Senators Ask Trump’s EPA Nominee To Disclose Oil Industry Connections

Earlier this month, President-elect Donald Trump selected Oklahoma Attorney General Scott Pruitt as his nominee to head up the Environmental Protection Agency — an agency that Pruitt is also currently suing. Now, a group of six U.S. Senators has called on Pruitt to disclose his reported connections to the oil industry.

The senators — all members of the Senate Environment and Public Works Committee — sent Pruitt a letter [PDF] on Tuesday in advance of the upcoming confirmation hearing process.

“It has long been the expectation of this Committee that the EPA Administrator put the public’s interest first and commit to running the agency in a fully transparent manner,” reads the letter.

The senators say they are “troubled” by reports that, as Oklahoma AG, Pruitt used energy industry talking points “nearly verbatim” in his correspondence with the EPA about the levels of methane pollution in the state.

The letter also questions Pruitt’s “close relationship with Devon Energy,” the Oklahoma-based oil and gas company that, according to a 2014 New York Times investigation, actually drafted letters for Pruitt to send to the EPA, accusing the agency of exaggerating the amount of air pollution resulting from new natural gas wells in the state.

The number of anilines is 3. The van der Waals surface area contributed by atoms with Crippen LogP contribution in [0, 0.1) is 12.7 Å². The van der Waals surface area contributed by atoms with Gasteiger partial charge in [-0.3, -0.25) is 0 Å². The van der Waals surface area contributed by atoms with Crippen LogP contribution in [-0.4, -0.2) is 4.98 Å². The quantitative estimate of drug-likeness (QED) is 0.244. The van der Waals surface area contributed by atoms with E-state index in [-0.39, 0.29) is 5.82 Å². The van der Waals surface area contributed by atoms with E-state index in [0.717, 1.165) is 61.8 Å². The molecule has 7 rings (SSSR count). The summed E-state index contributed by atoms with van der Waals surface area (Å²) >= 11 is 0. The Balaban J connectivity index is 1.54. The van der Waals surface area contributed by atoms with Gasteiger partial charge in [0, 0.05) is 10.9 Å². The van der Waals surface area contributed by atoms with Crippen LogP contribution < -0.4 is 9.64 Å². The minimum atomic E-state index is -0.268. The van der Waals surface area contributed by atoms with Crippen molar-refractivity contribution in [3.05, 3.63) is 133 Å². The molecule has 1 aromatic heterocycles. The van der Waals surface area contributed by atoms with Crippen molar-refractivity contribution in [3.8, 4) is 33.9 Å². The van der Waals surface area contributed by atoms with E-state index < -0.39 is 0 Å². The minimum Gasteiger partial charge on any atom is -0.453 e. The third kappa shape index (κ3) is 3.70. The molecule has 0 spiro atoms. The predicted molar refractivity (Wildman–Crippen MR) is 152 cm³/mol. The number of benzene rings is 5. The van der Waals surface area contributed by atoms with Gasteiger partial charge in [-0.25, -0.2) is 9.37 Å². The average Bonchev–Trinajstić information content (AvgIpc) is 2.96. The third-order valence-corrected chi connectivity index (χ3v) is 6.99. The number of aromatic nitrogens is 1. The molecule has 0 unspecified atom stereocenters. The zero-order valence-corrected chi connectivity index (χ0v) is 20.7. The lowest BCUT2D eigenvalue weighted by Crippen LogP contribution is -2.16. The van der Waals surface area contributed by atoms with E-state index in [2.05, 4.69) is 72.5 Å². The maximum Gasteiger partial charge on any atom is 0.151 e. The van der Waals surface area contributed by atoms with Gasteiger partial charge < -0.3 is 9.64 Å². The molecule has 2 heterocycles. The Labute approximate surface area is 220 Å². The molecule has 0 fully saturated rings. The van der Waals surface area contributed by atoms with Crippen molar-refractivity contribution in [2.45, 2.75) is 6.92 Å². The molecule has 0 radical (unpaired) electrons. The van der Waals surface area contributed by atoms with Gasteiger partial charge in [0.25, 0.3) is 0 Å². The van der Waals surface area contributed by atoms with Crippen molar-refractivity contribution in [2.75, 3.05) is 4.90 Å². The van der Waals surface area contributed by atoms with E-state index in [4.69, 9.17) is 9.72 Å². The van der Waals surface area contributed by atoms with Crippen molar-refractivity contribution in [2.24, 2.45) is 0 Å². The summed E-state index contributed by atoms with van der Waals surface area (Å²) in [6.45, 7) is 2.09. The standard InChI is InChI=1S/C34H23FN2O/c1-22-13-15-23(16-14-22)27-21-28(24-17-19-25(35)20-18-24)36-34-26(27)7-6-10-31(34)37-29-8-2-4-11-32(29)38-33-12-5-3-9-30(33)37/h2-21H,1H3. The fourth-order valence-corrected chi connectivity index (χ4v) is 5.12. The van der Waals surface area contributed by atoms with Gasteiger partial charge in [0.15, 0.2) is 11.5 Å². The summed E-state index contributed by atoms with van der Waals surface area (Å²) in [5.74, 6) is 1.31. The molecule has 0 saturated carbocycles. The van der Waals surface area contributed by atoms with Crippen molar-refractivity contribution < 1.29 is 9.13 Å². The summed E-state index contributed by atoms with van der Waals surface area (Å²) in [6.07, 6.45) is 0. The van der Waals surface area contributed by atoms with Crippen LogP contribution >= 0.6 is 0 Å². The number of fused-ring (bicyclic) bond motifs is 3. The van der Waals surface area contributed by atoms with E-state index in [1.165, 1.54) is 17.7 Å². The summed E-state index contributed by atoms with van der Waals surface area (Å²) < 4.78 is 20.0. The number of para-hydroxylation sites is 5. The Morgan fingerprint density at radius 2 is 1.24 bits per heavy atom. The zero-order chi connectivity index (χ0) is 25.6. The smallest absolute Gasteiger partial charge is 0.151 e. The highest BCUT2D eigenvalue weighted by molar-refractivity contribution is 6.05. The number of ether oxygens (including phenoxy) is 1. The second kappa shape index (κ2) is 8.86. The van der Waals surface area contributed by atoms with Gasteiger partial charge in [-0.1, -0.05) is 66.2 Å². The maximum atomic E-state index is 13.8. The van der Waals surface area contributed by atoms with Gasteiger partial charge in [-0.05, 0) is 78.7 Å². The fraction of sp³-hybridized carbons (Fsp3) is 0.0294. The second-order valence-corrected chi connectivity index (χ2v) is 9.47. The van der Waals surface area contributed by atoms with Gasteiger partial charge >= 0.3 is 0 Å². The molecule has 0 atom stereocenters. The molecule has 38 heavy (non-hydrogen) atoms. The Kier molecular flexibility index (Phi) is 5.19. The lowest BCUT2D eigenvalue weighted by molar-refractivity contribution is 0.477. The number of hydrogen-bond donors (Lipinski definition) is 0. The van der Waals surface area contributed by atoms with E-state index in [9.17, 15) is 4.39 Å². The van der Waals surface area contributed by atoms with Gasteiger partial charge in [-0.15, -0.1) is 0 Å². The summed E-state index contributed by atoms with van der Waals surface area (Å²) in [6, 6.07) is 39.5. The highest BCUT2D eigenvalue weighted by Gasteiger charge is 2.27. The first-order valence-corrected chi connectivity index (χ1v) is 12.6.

“What that conduct says about your ability to lead EPA in a manner that is not beholden to special or secret interests is a subject that we expect will receive a full airing during your confirmation hearing,” caution the senators. “Before the Senate votes to confirm you to run EPA, it is important that you provide a full disclosure of your relationship with the energy industry.”

Pruitt’s membership on the board of the Rule of Law Defense Fund is also a point of concern for the senators, who contend that the Fund has received substantial amounts of money from billionaire industrialists Charles and Bill Koch, vocal critics of EPA policy.

The senators want Pruitt to clarify his connections to the Fund, the organizations major expenditures, its donors, and to provide details on “all federal and state legislation or regulations the Fund has taken a position on.”

“The confirmation process… is an opportunity for you to dispel the notion that the advocacy you have undertaken on environmental issues as Attorney General of Oklahoma has been directed by and for the benefit of the energy industry,” concludes the letter, which was signed by Sen. Sheldon Whitehouse (RI), Sen. Ed Markey (MA), Sen. Jeff Merkley (OR), Sen. Cory Booker (NJ), Sen. Bernie Sanders (VT), and Sen. Ben Cardin (MD).

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